Food to Feed a Family of 20

67D9121F-DDCC-4A4C-8A6D-4395BF43BC4D.jpgHave you seen TLC's new "Family Night" show, 17 Kids and Counting?

I tried not to watch after catching an episode following Jon & Kate Plus 8 some Mondays ago, but the craziness has sucked me in. I don't necessarily seek the show out, but if it's on, I can't help but watch.

What makes this family so nutty? You may have guessed the chief reason: 17 kids, with more on the way! Come 2009, Michelle and Jim Bob Duggar will have a brood of 19, if you count their new daughter-in-law and the baby on the way. [Edit: Just born a few days ago; there's a special about it on tonight.]

Assuming you aren't familiar with the show and are now wondering how that happened, suffice it to say this is a strongly religious and conservative family. They homeschool; the girls wear long skirts; everyone wears extra-modest swimsuits; they don't kiss before marriage; and they watch little television (ironic, no?).

Much as their insistence that humans and dinosaurs co-existed makes a more progressive-minded person such as myself cringe, the open-minded way TLC produces the show and the humor and enthusiasm exhibited by the family members manages the seemingly impossible and makes this left-field clan relatable.

Watch the show sometime, and you're bound to notice how trim and healthy everyone in the Duggar family is. It's not necessarily good genes: Episodes featuring aunts, uncles, and cousins show the extended family comes in a variety of sizes. That tells me that people within the household must be instilling a message of exercise and healthy eating as well as praying and Bible reading.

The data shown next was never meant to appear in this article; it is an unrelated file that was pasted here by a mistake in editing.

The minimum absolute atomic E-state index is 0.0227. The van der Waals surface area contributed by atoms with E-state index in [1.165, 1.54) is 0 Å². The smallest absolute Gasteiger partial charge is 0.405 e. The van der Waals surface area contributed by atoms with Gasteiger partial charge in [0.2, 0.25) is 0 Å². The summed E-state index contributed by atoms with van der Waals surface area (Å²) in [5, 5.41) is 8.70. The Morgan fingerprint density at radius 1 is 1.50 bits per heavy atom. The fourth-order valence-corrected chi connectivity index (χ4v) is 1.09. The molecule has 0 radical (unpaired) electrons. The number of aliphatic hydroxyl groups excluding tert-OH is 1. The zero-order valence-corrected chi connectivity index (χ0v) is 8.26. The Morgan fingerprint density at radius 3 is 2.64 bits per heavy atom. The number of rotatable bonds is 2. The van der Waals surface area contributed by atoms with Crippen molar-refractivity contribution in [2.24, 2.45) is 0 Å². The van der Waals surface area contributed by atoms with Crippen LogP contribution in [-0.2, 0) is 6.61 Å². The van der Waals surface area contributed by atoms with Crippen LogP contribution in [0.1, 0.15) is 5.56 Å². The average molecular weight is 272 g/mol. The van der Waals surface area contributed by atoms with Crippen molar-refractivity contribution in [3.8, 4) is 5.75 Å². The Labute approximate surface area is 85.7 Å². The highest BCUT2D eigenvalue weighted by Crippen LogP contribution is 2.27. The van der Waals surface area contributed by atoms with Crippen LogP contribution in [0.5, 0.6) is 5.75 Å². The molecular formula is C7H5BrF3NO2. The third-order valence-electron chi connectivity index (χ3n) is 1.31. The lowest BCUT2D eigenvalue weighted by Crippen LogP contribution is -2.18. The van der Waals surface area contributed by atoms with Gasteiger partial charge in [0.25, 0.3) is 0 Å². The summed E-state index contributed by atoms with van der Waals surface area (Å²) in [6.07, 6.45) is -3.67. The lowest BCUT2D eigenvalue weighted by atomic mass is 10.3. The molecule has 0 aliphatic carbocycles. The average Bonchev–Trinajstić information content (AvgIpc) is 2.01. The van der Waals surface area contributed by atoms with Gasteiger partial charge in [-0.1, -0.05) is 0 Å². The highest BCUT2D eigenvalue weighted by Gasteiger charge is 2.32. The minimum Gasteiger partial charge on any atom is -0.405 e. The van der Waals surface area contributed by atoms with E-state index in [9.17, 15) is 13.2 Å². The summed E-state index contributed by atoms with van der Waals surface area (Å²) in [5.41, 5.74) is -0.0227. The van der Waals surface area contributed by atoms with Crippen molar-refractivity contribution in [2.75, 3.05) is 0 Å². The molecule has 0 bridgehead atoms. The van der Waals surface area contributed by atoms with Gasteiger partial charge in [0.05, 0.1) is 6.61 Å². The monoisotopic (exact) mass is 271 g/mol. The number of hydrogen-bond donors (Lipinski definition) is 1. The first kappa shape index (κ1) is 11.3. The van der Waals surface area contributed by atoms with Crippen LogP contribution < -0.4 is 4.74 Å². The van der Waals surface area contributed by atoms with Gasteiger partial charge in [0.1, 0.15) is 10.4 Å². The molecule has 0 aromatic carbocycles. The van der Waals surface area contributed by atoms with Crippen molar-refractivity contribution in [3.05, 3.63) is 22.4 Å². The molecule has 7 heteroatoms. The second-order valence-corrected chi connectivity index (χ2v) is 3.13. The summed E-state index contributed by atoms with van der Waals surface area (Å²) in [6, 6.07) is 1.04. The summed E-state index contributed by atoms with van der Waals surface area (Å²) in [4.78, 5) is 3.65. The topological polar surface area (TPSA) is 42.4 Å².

The Duggars have posted a collection of their favorite recipes on their family web site (the address flashes onscreen during the opening credits for the show). Scroll past the directions for homemade cleaners to find the food.

The recipes feature ground turkey and turkey bacon rather than beef and pork. The pancakes feature whole-grain oats, and most of the dishes include vegetables or beans (cheap and healthy, remember?). There's definitely an emphasis on simple, homemade foods that can feed a score of people daily without overly straining the budget (less than $2,000 a month) or chaining the girls (yes, the girls) to the kitchen.

The downside is that the recipes feature a lot of traditional convenience ingredients (canned soup, Velveeta, Cool Whip), plus the mysterious Liquid Amino (basically a sauce that contains a variation on MSG). Still, with a family that size, you can't blame them not wanting to make everything from scratch.

There's a marathon of 17 Kids and Counting on TLC on Christmas Eve. Anyone up for some Tater Tot Casserole?


1 comment:

  1. Haven't seen the show, but have heard about it.

    Checked out the recipes. You can easily substitute soy sauce or tamari for Dr. Braggs Amino Liquid. We usually have all three in our house, but if we run out, we sub one for the other without blinking an eye.

    Thanks for the fascinating post.